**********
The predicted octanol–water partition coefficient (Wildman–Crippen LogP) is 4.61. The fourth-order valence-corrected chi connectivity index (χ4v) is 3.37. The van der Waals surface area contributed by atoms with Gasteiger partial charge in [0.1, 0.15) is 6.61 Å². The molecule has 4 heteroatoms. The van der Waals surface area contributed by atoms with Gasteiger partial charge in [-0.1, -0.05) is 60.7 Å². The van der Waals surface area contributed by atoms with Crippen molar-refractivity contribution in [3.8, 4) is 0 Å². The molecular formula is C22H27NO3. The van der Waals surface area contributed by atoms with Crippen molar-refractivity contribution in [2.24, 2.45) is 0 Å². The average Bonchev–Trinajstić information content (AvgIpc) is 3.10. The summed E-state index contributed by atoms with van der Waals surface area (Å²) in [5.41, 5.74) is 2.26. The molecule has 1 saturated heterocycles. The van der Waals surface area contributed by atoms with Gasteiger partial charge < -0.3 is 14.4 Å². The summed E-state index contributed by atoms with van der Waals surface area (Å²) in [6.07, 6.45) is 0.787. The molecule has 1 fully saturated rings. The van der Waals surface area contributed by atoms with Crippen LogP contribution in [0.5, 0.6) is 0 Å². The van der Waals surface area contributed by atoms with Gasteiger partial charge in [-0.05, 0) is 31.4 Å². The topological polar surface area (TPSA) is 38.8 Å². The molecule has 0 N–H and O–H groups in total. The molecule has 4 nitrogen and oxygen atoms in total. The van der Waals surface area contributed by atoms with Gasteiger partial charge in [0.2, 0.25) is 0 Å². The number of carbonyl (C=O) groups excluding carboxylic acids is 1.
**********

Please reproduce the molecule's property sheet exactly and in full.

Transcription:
The predicted octanol–water partition coefficient (Wildman–Crippen LogP) is 4.61. The fourth-order valence-corrected chi connectivity index (χ4v) is 3.37. The van der Waals surface area contributed by atoms with Gasteiger partial charge in [0.1, 0.15) is 6.61 Å². The molecule has 4 heteroatoms. The van der Waals surface area contributed by atoms with Gasteiger partial charge in [-0.1, -0.05) is 60.7 Å². The van der Waals surface area contributed by atoms with Crippen molar-refractivity contribution in [3.8, 4) is 0 Å². The molecular formula is C22H27NO3. The van der Waals surface area contributed by atoms with Crippen molar-refractivity contribution in [2.24, 2.45) is 0 Å². The average Bonchev–Trinajstić information content (AvgIpc) is 3.10. The summed E-state index contributed by atoms with van der Waals surface area (Å²) in [5.41, 5.74) is 2.26. The molecule has 1 saturated heterocycles. The van der Waals surface area contributed by atoms with Gasteiger partial charge < -0.3 is 14.4 Å². The summed E-state index contributed by atoms with van der Waals surface area (Å²) in [6.07, 6.45) is 0.787. The molecule has 1 fully saturated rings. The van der Waals surface area contributed by atoms with Crippen LogP contribution in [0.5, 0.6) is 0 Å². The van der Waals surface area contributed by atoms with Gasteiger partial charge in [-0.05, 0) is 31.4 Å². The topological polar surface area (TPSA) is 38.8 Å². The molecule has 0 N–H and O–H groups in total. The molecule has 4 nitrogen and oxygen atoms in total. The van der Waals surface area contributed by atoms with Gasteiger partial charge in [0.2, 0.25) is 0 Å². The number of carbonyl (C=O) groups excluding carboxylic acids is 1.